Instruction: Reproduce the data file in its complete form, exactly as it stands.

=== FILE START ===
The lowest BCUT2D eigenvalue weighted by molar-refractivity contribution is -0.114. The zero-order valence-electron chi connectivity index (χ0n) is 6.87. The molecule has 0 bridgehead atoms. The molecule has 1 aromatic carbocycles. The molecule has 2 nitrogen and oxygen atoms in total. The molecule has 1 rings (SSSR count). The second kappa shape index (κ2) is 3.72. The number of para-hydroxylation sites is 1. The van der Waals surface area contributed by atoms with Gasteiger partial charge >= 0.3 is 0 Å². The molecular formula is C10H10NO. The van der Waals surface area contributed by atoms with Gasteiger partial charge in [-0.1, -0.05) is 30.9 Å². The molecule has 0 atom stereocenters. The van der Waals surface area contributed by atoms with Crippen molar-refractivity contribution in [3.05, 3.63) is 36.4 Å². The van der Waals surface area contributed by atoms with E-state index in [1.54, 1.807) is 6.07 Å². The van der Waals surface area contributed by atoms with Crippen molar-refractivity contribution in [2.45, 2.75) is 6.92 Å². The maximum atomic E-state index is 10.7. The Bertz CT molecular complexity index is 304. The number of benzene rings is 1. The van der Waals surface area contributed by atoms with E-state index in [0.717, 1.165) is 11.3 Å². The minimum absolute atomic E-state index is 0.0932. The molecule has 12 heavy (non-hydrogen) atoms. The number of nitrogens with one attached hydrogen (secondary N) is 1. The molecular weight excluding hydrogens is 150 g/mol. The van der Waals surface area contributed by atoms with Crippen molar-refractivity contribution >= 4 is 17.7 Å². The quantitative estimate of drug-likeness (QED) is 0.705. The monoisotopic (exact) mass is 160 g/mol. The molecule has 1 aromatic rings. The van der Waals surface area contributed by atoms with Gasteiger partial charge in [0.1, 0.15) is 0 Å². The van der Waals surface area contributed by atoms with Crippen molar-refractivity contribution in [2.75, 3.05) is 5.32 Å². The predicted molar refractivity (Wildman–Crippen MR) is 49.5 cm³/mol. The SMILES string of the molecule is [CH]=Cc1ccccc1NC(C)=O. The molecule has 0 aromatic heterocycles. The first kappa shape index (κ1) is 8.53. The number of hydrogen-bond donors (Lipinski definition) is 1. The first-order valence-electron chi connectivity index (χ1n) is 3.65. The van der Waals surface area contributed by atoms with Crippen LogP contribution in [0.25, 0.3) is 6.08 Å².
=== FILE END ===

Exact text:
The lowest BCUT2D eigenvalue weighted by molar-refractivity contribution is -0.114. The zero-order valence-electron chi connectivity index (χ0n) is 6.87. The molecule has 0 bridgehead atoms. The molecule has 1 aromatic carbocycles. The molecule has 2 nitrogen and oxygen atoms in total. The molecule has 1 rings (SSSR count). The second kappa shape index (κ2) is 3.72. The number of para-hydroxylation sites is 1. The van der Waals surface area contributed by atoms with Gasteiger partial charge >= 0.3 is 0 Å². The molecular formula is C10H10NO. The van der Waals surface area contributed by atoms with Gasteiger partial charge in [-0.1, -0.05) is 30.9 Å². The molecule has 0 atom stereocenters. The van der Waals surface area contributed by atoms with Crippen molar-refractivity contribution in [3.05, 3.63) is 36.4 Å². The van der Waals surface area contributed by atoms with E-state index in [1.54, 1.807) is 6.07 Å². The van der Waals surface area contributed by atoms with Crippen molar-refractivity contribution in [2.45, 2.75) is 6.92 Å². The maximum atomic E-state index is 10.7. The Bertz CT molecular complexity index is 304. The number of benzene rings is 1. The van der Waals surface area contributed by atoms with E-state index in [0.717, 1.165) is 11.3 Å². The minimum absolute atomic E-state index is 0.0932. The molecule has 12 heavy (non-hydrogen) atoms. The number of nitrogens with one attached hydrogen (secondary N) is 1. The molecular weight excluding hydrogens is 150 g/mol. The van der Waals surface area contributed by atoms with Crippen molar-refractivity contribution >= 4 is 17.7 Å². The quantitative estimate of drug-likeness (QED) is 0.705. The monoisotopic (exact) mass is 160 g/mol. The molecule has 1 aromatic rings. The van der Waals surface area contributed by atoms with Gasteiger partial charge in [0.1, 0.15) is 0 Å². The van der Waals surface area contributed by atoms with Crippen molar-refractivity contribution in [2.75, 3.05) is 5.32 Å². The predicted molar refractivity (Wildman–Crippen MR) is 49.5 cm³/mol. The SMILES string of the molecule is [CH]=Cc1ccccc1NC(C)=O. The molecule has 0 aromatic heterocycles. The first kappa shape index (κ1) is 8.53. The number of hydrogen-bond donors (Lipinski definition) is 1. The first-order valence-electron chi connectivity index (χ1n) is 3.65. The van der Waals surface area contributed by atoms with Crippen LogP contribution in [0.25, 0.3) is 6.08 Å².